Crossing the River Thames between the City of London and Southwark, the London Bridge in some form has welcomed travelers for two millennia. Yet, despite its longevity and fame — it even has its own nursery rhyme — what people think of as the London Bridge is often not the London Bridge at all.
In fact, do a Google search for "images of the London Bridge," and what you'll probably see instead are images of the Tower Bridge, the famous Victorian Gothic structure with two towers. But the London Bridge of today offers a much simpler profile, and while the current structure dates from the late 20th century, the story of the bridges that have stood on that site is considerably longer.
"The history is much more interesting than the Tower Bridge, which is what most people think the London Bridge is," says David Green, principal of global design firm Perkins&Will, who also is an expert on the history of cities, including the roles of transportation and bridges in their development.
Today, the London Bridge, Tower Bridge and three others are managed by Bridge House Estates, established over 900 years ago. It's a charitable trust, and monies not required by the Bridge Maintenance Budget go to helping out needy Londoners via the funding arm, City Bridge Trust. The City Bridge Trust donates 30 million pounds annually in this way.
According to the City of London, the first bridge across the Thames was built between 1176 and 1209. It was replaced in the early 19th century and a third time when the existing bridge was built. However, even before the 12th-century stone bridge, a series of wooden bridges had been constructed at the site, and the story of the London Bridge begins with a Roman invasion and the founding of the settlement of Londinium.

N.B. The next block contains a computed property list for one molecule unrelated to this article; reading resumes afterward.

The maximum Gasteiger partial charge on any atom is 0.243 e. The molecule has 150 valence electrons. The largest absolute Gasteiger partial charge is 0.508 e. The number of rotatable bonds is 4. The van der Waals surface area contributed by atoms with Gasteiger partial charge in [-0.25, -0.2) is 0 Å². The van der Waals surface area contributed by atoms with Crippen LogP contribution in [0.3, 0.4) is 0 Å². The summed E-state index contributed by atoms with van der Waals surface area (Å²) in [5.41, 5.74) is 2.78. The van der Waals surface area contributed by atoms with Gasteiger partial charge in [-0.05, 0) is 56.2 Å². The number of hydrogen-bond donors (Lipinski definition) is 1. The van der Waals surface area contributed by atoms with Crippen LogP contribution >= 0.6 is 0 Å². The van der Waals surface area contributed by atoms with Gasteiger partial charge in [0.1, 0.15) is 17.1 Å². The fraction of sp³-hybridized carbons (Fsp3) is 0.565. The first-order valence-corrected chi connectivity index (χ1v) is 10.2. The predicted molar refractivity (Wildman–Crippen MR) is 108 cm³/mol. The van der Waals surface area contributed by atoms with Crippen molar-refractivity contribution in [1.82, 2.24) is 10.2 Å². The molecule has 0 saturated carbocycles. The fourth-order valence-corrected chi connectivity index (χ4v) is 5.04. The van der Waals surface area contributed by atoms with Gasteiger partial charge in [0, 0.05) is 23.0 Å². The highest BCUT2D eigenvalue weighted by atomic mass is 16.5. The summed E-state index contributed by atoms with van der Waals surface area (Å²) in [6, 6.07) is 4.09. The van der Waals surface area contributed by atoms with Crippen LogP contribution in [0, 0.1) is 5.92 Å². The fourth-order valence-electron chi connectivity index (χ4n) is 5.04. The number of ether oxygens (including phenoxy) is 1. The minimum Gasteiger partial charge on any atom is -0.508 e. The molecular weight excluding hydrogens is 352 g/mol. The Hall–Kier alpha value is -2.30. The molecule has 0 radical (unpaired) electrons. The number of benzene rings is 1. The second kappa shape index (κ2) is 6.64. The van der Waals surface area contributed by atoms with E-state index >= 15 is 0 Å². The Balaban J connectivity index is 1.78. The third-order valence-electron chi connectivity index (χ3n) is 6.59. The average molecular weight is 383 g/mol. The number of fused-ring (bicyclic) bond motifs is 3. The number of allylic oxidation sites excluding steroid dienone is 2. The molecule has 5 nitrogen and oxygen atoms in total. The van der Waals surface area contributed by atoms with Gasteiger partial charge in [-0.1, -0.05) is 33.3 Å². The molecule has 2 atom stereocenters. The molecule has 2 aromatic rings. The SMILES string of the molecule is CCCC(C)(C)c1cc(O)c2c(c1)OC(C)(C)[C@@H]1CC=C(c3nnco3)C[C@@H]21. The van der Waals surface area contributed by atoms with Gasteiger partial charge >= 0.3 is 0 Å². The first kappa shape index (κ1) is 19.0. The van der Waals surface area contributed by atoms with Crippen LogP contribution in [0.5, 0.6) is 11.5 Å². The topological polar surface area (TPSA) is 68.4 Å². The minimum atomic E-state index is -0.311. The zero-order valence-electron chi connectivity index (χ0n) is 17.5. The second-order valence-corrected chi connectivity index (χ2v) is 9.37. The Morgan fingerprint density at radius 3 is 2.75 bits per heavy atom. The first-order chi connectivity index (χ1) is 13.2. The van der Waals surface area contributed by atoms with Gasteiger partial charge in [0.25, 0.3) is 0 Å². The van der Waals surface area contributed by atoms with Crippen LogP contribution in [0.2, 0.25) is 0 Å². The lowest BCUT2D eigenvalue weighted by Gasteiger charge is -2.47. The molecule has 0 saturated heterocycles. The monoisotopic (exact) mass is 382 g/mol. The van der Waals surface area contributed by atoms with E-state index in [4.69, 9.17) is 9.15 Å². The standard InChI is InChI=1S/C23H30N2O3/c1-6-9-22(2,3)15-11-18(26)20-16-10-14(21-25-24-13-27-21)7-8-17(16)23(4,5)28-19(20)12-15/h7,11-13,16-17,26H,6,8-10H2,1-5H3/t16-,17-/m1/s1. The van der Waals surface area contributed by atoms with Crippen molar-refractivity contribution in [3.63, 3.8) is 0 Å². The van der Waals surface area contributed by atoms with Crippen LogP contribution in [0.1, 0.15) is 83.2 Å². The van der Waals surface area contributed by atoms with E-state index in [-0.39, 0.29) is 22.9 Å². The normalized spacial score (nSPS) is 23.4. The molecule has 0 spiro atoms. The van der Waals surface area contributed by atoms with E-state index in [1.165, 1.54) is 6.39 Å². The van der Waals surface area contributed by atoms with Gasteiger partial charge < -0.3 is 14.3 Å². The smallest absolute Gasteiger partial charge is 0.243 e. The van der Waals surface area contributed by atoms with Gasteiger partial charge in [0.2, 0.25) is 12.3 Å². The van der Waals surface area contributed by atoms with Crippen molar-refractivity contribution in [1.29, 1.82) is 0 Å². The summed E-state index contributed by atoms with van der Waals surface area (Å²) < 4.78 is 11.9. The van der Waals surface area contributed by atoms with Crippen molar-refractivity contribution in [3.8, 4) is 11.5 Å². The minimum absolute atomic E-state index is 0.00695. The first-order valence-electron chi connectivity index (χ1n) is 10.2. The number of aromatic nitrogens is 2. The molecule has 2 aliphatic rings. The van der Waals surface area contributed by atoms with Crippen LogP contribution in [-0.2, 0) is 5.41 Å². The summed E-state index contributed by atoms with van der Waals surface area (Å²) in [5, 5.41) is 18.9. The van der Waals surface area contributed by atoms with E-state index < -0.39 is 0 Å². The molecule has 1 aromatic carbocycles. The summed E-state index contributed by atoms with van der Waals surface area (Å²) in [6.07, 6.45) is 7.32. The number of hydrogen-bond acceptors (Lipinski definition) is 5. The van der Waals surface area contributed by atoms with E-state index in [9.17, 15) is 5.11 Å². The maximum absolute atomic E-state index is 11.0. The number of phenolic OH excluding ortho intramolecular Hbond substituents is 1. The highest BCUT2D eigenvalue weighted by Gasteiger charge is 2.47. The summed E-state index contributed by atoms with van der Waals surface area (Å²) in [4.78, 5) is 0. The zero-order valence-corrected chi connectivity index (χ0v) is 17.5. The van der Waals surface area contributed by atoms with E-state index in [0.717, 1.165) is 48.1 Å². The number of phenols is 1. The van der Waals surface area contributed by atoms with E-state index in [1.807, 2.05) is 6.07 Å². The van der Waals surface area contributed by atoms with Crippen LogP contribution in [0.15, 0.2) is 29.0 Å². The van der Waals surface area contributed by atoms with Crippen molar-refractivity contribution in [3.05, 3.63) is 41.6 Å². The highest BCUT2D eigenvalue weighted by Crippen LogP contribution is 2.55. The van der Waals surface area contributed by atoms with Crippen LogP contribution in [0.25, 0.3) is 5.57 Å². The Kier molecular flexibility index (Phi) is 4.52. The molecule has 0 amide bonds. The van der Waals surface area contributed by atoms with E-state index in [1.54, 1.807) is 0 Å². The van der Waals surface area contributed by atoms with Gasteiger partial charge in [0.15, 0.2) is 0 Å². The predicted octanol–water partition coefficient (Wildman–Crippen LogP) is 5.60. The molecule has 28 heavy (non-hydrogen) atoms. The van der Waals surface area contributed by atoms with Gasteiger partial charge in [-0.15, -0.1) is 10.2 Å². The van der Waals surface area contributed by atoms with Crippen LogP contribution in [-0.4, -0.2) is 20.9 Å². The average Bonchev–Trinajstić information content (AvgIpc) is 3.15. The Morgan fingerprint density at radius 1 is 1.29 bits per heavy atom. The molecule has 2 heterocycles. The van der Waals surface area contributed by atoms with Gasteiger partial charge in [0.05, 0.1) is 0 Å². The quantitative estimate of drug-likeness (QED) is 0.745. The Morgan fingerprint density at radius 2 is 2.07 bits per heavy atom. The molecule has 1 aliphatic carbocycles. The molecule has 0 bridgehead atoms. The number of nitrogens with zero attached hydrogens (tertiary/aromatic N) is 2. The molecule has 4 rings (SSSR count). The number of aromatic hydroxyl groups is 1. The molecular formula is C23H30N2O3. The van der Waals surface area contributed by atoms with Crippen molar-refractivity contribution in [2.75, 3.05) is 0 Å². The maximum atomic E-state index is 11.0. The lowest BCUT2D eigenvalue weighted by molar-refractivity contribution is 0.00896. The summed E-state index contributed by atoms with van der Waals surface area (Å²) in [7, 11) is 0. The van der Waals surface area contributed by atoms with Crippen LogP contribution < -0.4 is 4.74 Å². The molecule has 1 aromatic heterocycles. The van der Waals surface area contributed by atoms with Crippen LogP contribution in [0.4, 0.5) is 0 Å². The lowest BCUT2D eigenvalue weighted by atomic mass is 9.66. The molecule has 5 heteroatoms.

What is called the London Bridge today got its start as a military pontoon bridge built by the Romans when they were settling the area, according to Green. For the past 2,000 years, the position of the bridge has remained a nexus for economic development, although its physical construction has changed several times.
Timber bridges on the site were damaged by multiple fires and a storm. A final wooden bridge designed by Peter of Colechurch (aka Peter the Bridge Master, chaplain of St. Mary Colechurch) was completed in 1163 A.D. Henry II commissioned the first stone structure, also designed by Peter, on the site around 800 years ago. Slightly to the west of the timber bridge location, it was a simple masonry arched bridge, like the Pont Neuf in Paris, and included a drawbridge.
This "Old London Bridge" was used as both a river crossing and a development site like the Ponte Vecchio in Florence, Italy. For half a century the stone bridge was home to many buildings, including residences, shops and a chapel dedicated to St. Thomas of Canterbury. In fact, there were about 200 buildings on the bridge, according to Green.
With so much development, the bridge became constricted — not to mention the bathroom facilities dropped straight into the Thames — so the city started removing the buildings in the 18th century.
London Bridge No. 2
As the London Bridge continued to be a major transportation route even without its buildings, structural problems appeared. The arches deteriorated, and the bridge, which had experienced a variety of damage, was also slowly sinking. By the 1820s, it was deemed structurally problematic, Green explains.
Thus, a new bridge was proposed and completed in 1831. A masonry stone structure that was sturdier and highly engineered, it had been proposed by Scottish civil engineer John Rennie and constructed by his sons. Situated upstream from the 12th-century bridge, which was quickly demolished, it lasted just 140 years.
By the 1920s, the city knew that renovation or reconstruction would be necessary, but the second bridge remained until the late 1960s when it was finally replaced.